Thursday, July 21, 2011

Denim Pot Holder Tutorial

IMG_3439Update 14/12/10   I have changed the size I cut of the pretty fabric and the denim squares  from the below diagram.  Now I cut pretty fabric 8 1/2" square and I cut the denim 9 1/2" square. It doesn't matter what sizes you cut so long as the denim is about 1" larger than the pretty fabric and the batting squares are 1/2" smaller than the pretty fabric.

A few weeks ago I blogged about the denim pot holders I had my grandsons make from old denim jeans when they were here.  I have had several more questions about them so decided to post a tutorial on making them.   The frog one above is one that I got as a gift from a friend many years ago and it has seen much use and sparked the idea for the project.  This is one of my favorite pot holders as it really shields my hands from the hot pots and pans.IMG_3399 numbers
I made mine bigger than the frog one and cut the fabrics and batting the following sizes.  You will need 2 - 9 1/2”squares of denim from old jeans, 2 – 8” squares of cotton batting that is pre-washed and dried and 1 – 8 1/2” square of pretty fabric  It is very important that the cotton batting is pre-washed and dried in the dryer as it will shrink when the hot-pad is finished and the denim bubbles on the back and the batting bunches up.  I cut off a hunk of batting a little larger than the size I would need and soaked it in hot water, squeezed it out really well then put it in the dryer with a towel to dry then cut my shapes. IMG_3402I then marked the quilting lines on the front of the quilt fabric with a new marking pen I just got.  It is a Frixion gel pen made by Pilot.  The marks come off with a hot iron but have not used it for anything else yet so might want to be careful marking something really precious.  They are supposed to be erasable too.  The verdict isn’t in yet whether these will be good for quilting but on these pot holders thought it would be a good test.   It certainly disappeared when I pressed it with a hot iron.  The web page says the lines will come back with temps of 14 degrees but wonder if they would come back if you washed the fabric – will have to give that a test before I use it to mark quilting lines or use it for applique.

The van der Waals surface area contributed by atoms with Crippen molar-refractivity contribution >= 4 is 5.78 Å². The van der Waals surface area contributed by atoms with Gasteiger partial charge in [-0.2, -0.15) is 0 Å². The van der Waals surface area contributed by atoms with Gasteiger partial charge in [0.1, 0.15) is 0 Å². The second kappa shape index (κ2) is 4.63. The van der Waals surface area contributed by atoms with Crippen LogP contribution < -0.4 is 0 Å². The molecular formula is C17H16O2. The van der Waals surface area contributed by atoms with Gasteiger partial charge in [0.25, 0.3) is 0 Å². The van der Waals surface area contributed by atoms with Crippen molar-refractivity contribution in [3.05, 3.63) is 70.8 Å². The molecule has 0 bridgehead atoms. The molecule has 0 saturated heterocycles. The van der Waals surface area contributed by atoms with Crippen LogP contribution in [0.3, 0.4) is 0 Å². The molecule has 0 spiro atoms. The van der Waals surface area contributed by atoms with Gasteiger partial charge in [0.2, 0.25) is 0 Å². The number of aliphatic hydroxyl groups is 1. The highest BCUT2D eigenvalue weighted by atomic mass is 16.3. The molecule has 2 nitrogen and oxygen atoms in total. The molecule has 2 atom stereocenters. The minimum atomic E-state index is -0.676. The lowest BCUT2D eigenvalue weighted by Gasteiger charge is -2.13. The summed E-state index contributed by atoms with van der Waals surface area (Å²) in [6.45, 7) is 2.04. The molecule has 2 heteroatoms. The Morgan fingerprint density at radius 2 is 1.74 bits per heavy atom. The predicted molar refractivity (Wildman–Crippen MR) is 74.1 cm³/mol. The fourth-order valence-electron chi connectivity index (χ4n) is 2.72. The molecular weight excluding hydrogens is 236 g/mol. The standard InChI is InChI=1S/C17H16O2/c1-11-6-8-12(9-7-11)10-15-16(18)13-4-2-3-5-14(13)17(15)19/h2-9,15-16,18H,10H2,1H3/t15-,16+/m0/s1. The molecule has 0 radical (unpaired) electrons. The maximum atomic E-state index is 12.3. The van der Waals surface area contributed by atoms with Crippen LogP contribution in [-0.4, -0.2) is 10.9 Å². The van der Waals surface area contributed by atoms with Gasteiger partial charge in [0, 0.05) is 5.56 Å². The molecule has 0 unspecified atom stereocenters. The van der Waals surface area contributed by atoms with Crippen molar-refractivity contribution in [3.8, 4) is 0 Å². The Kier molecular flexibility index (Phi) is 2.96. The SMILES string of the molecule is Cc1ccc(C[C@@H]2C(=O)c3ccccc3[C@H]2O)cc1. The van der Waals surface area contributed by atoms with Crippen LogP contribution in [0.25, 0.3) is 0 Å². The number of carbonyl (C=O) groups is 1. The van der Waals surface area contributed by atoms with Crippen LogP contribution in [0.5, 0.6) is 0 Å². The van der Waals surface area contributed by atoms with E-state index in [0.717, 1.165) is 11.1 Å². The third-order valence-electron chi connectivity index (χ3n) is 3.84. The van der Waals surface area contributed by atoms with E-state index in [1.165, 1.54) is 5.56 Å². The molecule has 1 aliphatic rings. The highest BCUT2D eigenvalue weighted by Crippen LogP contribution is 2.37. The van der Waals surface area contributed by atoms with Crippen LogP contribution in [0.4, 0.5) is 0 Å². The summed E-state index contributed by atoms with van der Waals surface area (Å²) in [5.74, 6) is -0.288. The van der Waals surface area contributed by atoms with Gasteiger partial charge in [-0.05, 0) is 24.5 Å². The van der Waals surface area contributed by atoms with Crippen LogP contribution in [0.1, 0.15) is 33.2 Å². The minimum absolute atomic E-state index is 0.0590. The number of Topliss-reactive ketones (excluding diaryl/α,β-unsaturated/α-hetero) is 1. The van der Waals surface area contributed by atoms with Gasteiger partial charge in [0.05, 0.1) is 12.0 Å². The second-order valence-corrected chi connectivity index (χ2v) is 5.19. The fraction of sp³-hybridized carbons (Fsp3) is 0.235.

The lines were stitched but I didn’t like the way it was so compressed in the center with the lines all crossing there so took out the diagonal lines and stitched just vertical and horizontal lines instead.   The first pot holder I stitched I layered the pretty fabric on the two pieces of batting and quilted them together.  My later ones I stitched these quilting lines with one piece of the denim to the back centered under the batting and quilting fabric and liked it better.  My original potholder didn’t have the quilting lines on the back so tried to give these the same look – steam can follow the holes left by stitching and come through and burn your hand so keeping one piece of denim on the back with no quilting lines would keep this from happening.
Center the last piece of denim on the back right sides to the outside  and the pretty quilted sandwich on the top side facing up and pin it together.  The seams are all exposed and will be clipped like the rag quilts.  You should have about 1/2” around the edges that is just denim.   I used a embroidery stitch on my machine and the walking foot to stitch the layers together close to the edge of the quilting fabric.  I just overlapped my stitching on the corners and at the end to secure.  Remember this is a pot holder or hot dish mat so it doesn’t have to be perfect.  The fringing on the edge that takes place after clipping when you wash and dry it will camouflage it anyway.